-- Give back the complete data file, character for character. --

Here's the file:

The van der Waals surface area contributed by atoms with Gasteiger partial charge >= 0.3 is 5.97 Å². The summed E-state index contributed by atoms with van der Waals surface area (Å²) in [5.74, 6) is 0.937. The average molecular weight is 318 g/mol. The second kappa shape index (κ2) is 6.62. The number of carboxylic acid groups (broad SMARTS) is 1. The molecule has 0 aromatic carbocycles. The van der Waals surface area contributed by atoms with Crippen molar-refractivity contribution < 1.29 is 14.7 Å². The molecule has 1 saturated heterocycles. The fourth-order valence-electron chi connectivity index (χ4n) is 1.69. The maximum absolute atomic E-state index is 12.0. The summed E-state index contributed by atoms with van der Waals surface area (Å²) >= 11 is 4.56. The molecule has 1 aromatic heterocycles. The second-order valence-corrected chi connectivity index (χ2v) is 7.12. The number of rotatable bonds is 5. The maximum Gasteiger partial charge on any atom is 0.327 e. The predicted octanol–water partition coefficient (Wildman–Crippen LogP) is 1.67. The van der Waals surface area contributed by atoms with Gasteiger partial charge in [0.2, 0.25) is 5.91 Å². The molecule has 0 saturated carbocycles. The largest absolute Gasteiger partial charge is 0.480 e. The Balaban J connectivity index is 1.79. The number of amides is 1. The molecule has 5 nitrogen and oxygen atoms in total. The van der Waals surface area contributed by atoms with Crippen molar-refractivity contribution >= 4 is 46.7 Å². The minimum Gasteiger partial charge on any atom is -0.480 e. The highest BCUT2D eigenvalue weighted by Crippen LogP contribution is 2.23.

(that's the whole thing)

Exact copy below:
The van der Waals surface area contributed by atoms with Gasteiger partial charge >= 0.3 is 5.97 Å². The summed E-state index contributed by atoms with van der Waals surface area (Å²) in [5.74, 6) is 0.937. The average molecular weight is 318 g/mol. The second kappa shape index (κ2) is 6.62. The number of carboxylic acid groups (broad SMARTS) is 1. The molecule has 0 aromatic carbocycles. The van der Waals surface area contributed by atoms with Crippen molar-refractivity contribution < 1.29 is 14.7 Å². The molecule has 1 saturated heterocycles. The fourth-order valence-electron chi connectivity index (χ4n) is 1.69. The maximum absolute atomic E-state index is 12.0. The summed E-state index contributed by atoms with van der Waals surface area (Å²) >= 11 is 4.56. The molecule has 1 aromatic heterocycles. The second-order valence-corrected chi connectivity index (χ2v) is 7.12. The number of rotatable bonds is 5. The maximum Gasteiger partial charge on any atom is 0.327 e. The predicted octanol–water partition coefficient (Wildman–Crippen LogP) is 1.67. The van der Waals surface area contributed by atoms with Gasteiger partial charge in [0.2, 0.25) is 5.91 Å². The molecule has 0 saturated carbocycles. The largest absolute Gasteiger partial charge is 0.480 e. The Balaban J connectivity index is 1.79. The number of amides is 1. The molecule has 5 nitrogen and oxygen atoms in total. The van der Waals surface area contributed by atoms with Crippen molar-refractivity contribution >= 4 is 46.7 Å². The minimum Gasteiger partial charge on any atom is -0.480 e. The highest BCUT2D eigenvalue weighted by Crippen LogP contribution is 2.23.